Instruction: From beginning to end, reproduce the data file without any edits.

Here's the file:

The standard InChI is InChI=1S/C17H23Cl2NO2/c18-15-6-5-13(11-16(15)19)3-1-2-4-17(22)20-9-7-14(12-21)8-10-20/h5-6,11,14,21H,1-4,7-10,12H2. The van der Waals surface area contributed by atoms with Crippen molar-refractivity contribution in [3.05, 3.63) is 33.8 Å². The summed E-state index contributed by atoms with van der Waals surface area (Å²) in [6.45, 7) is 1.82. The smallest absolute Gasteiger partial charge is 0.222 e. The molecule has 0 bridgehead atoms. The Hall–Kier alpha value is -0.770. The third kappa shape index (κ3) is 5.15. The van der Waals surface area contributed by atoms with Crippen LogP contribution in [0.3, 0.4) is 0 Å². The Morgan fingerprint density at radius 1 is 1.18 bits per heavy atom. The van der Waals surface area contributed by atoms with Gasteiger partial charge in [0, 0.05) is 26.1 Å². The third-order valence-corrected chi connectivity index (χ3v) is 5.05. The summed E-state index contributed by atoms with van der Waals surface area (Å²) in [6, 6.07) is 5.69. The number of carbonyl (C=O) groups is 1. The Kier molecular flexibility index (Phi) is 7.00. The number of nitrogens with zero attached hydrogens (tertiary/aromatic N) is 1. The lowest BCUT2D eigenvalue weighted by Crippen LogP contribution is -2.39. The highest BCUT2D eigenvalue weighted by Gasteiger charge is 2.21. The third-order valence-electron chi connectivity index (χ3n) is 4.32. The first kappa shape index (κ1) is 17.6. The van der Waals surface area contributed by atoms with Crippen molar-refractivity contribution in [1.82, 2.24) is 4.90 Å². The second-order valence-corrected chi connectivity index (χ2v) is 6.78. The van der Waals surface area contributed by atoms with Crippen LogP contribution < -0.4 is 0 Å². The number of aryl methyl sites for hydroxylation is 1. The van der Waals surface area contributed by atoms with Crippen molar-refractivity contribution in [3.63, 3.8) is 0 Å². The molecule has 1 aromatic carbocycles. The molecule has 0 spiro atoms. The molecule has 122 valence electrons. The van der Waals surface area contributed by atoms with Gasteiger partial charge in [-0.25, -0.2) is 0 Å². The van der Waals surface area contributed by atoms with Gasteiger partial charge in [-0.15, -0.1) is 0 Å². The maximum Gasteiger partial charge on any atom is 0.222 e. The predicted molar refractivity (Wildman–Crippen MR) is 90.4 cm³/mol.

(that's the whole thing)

The standard InChI is InChI=1S/C17H23Cl2NO2/c18-15-6-5-13(11-16(15)19)3-1-2-4-17(22)20-9-7-14(12-21)8-10-20/h5-6,11,14,21H,1-4,7-10,12H2. The van der Waals surface area contributed by atoms with Crippen molar-refractivity contribution in [3.05, 3.63) is 33.8 Å². The summed E-state index contributed by atoms with van der Waals surface area (Å²) in [6.45, 7) is 1.82. The smallest absolute Gasteiger partial charge is 0.222 e. The molecule has 0 bridgehead atoms. The Hall–Kier alpha value is -0.770. The third kappa shape index (κ3) is 5.15. The van der Waals surface area contributed by atoms with Crippen LogP contribution in [0.3, 0.4) is 0 Å². The Morgan fingerprint density at radius 1 is 1.18 bits per heavy atom. The van der Waals surface area contributed by atoms with Gasteiger partial charge in [0, 0.05) is 26.1 Å². The third-order valence-corrected chi connectivity index (χ3v) is 5.05. The summed E-state index contributed by atoms with van der Waals surface area (Å²) in [6, 6.07) is 5.69. The number of carbonyl (C=O) groups is 1. The Kier molecular flexibility index (Phi) is 7.00. The number of nitrogens with zero attached hydrogens (tertiary/aromatic N) is 1. The lowest BCUT2D eigenvalue weighted by Crippen LogP contribution is -2.39. The highest BCUT2D eigenvalue weighted by Gasteiger charge is 2.21. The third-order valence-electron chi connectivity index (χ3n) is 4.32. The first kappa shape index (κ1) is 17.6. The van der Waals surface area contributed by atoms with Crippen molar-refractivity contribution in [1.82, 2.24) is 4.90 Å². The second-order valence-corrected chi connectivity index (χ2v) is 6.78. The van der Waals surface area contributed by atoms with Crippen LogP contribution < -0.4 is 0 Å². The number of aryl methyl sites for hydroxylation is 1. The van der Waals surface area contributed by atoms with Crippen molar-refractivity contribution in [3.63, 3.8) is 0 Å². The molecule has 1 aromatic carbocycles. The molecule has 0 spiro atoms. The molecule has 122 valence electrons. The van der Waals surface area contributed by atoms with Gasteiger partial charge in [-0.25, -0.2) is 0 Å². The van der Waals surface area contributed by atoms with Gasteiger partial charge in [-0.15, -0.1) is 0 Å². The maximum Gasteiger partial charge on any atom is 0.222 e. The predicted molar refractivity (Wildman–Crippen MR) is 90.4 cm³/mol.